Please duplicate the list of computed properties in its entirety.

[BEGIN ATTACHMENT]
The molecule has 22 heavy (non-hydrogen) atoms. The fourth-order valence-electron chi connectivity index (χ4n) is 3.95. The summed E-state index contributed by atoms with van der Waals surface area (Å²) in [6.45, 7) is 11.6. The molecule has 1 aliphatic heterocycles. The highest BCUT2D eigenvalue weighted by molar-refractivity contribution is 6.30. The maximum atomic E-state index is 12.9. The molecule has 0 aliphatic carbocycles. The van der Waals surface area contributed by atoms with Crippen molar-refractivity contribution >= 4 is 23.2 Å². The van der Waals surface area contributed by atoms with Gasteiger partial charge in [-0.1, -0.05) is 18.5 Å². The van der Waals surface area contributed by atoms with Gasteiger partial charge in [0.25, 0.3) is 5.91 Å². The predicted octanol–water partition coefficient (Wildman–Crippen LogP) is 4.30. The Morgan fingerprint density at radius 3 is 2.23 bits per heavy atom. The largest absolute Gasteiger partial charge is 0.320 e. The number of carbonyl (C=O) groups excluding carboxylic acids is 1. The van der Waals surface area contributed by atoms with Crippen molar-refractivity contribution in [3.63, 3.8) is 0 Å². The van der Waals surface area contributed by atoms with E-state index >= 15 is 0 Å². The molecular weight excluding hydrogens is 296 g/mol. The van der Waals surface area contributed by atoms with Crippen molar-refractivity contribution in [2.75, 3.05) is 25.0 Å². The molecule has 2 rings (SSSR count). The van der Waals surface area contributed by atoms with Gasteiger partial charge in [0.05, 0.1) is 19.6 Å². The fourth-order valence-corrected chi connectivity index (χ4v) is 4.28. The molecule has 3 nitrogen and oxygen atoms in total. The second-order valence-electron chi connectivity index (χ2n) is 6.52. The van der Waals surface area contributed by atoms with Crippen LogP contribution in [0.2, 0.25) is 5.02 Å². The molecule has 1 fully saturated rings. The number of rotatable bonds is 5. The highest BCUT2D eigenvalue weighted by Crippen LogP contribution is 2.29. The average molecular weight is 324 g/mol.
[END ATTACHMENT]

The molecule has 22 heavy (non-hydrogen) atoms. The fourth-order valence-electron chi connectivity index (χ4n) is 3.95. The summed E-state index contributed by atoms with van der Waals surface area (Å²) in [6.45, 7) is 11.6. The molecule has 1 aliphatic heterocycles. The highest BCUT2D eigenvalue weighted by molar-refractivity contribution is 6.30. The maximum atomic E-state index is 12.9. The molecule has 0 aliphatic carbocycles. The van der Waals surface area contributed by atoms with Crippen molar-refractivity contribution >= 4 is 23.2 Å². The van der Waals surface area contributed by atoms with Gasteiger partial charge in [-0.1, -0.05) is 18.5 Å². The van der Waals surface area contributed by atoms with Gasteiger partial charge in [0.25, 0.3) is 5.91 Å². The predicted octanol–water partition coefficient (Wildman–Crippen LogP) is 4.30. The Morgan fingerprint density at radius 3 is 2.23 bits per heavy atom. The largest absolute Gasteiger partial charge is 0.320 e. The number of carbonyl (C=O) groups excluding carboxylic acids is 1. The van der Waals surface area contributed by atoms with Crippen molar-refractivity contribution in [3.63, 3.8) is 0 Å². The van der Waals surface area contributed by atoms with E-state index >= 15 is 0 Å². The molecular weight excluding hydrogens is 296 g/mol. The van der Waals surface area contributed by atoms with Crippen molar-refractivity contribution in [2.75, 3.05) is 25.0 Å². The molecule has 2 rings (SSSR count). The van der Waals surface area contributed by atoms with Gasteiger partial charge in [0.05, 0.1) is 19.6 Å². The fourth-order valence-corrected chi connectivity index (χ4v) is 4.28. The molecule has 3 nitrogen and oxygen atoms in total. The second-order valence-electron chi connectivity index (χ2n) is 6.52. The van der Waals surface area contributed by atoms with Crippen LogP contribution in [0.2, 0.25) is 5.02 Å². The molecule has 1 fully saturated rings. The number of rotatable bonds is 5. The highest BCUT2D eigenvalue weighted by Crippen LogP contribution is 2.29. The average molecular weight is 324 g/mol.